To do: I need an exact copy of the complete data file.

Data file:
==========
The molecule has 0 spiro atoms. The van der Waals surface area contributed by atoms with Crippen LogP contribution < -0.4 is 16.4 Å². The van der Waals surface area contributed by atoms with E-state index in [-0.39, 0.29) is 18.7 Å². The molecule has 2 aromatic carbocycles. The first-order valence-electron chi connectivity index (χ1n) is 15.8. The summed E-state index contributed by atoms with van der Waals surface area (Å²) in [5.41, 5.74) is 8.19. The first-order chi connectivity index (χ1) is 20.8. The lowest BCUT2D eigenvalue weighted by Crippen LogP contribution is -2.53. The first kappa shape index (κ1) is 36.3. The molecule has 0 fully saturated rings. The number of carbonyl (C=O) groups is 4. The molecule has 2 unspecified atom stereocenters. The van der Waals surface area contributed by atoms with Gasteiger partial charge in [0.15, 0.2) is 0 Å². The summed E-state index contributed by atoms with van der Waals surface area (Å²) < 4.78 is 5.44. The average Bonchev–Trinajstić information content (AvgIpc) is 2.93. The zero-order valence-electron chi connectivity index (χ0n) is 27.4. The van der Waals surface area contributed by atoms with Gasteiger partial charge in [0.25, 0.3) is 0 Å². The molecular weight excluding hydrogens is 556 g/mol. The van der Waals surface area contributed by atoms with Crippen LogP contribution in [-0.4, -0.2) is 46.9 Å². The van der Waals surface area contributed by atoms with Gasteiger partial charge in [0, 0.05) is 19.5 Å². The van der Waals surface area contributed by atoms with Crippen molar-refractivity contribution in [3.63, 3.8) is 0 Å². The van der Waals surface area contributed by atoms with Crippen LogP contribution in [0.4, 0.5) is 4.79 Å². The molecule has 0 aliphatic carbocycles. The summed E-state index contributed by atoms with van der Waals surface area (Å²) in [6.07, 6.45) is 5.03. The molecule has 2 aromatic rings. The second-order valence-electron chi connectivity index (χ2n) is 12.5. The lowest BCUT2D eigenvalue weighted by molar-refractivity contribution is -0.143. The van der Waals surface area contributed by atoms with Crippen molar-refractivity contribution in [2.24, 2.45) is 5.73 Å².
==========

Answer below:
The molecule has 0 spiro atoms. The van der Waals surface area contributed by atoms with Crippen LogP contribution < -0.4 is 16.4 Å². The van der Waals surface area contributed by atoms with E-state index in [-0.39, 0.29) is 18.7 Å². The molecule has 2 aromatic carbocycles. The first-order valence-electron chi connectivity index (χ1n) is 15.8. The summed E-state index contributed by atoms with van der Waals surface area (Å²) in [5.41, 5.74) is 8.19. The first-order chi connectivity index (χ1) is 20.8. The lowest BCUT2D eigenvalue weighted by Crippen LogP contribution is -2.53. The first kappa shape index (κ1) is 36.3. The molecule has 0 fully saturated rings. The number of carbonyl (C=O) groups is 4. The molecule has 2 unspecified atom stereocenters. The van der Waals surface area contributed by atoms with Gasteiger partial charge in [0.15, 0.2) is 0 Å². The summed E-state index contributed by atoms with van der Waals surface area (Å²) < 4.78 is 5.44. The average Bonchev–Trinajstić information content (AvgIpc) is 2.93. The zero-order valence-electron chi connectivity index (χ0n) is 27.4. The van der Waals surface area contributed by atoms with Gasteiger partial charge in [0.25, 0.3) is 0 Å². The molecular weight excluding hydrogens is 556 g/mol. The van der Waals surface area contributed by atoms with Crippen LogP contribution in [-0.4, -0.2) is 46.9 Å². The van der Waals surface area contributed by atoms with Gasteiger partial charge in [0, 0.05) is 19.5 Å². The van der Waals surface area contributed by atoms with Crippen molar-refractivity contribution in [3.63, 3.8) is 0 Å². The van der Waals surface area contributed by atoms with Crippen LogP contribution in [0.4, 0.5) is 4.79 Å². The molecule has 0 aliphatic carbocycles. The summed E-state index contributed by atoms with van der Waals surface area (Å²) in [6.07, 6.45) is 5.03. The molecule has 2 aromatic rings. The second-order valence-electron chi connectivity index (χ2n) is 12.5. The lowest BCUT2D eigenvalue weighted by molar-refractivity contribution is -0.143. The van der Waals surface area contributed by atoms with Crippen molar-refractivity contribution in [2.24, 2.45) is 5.73 Å².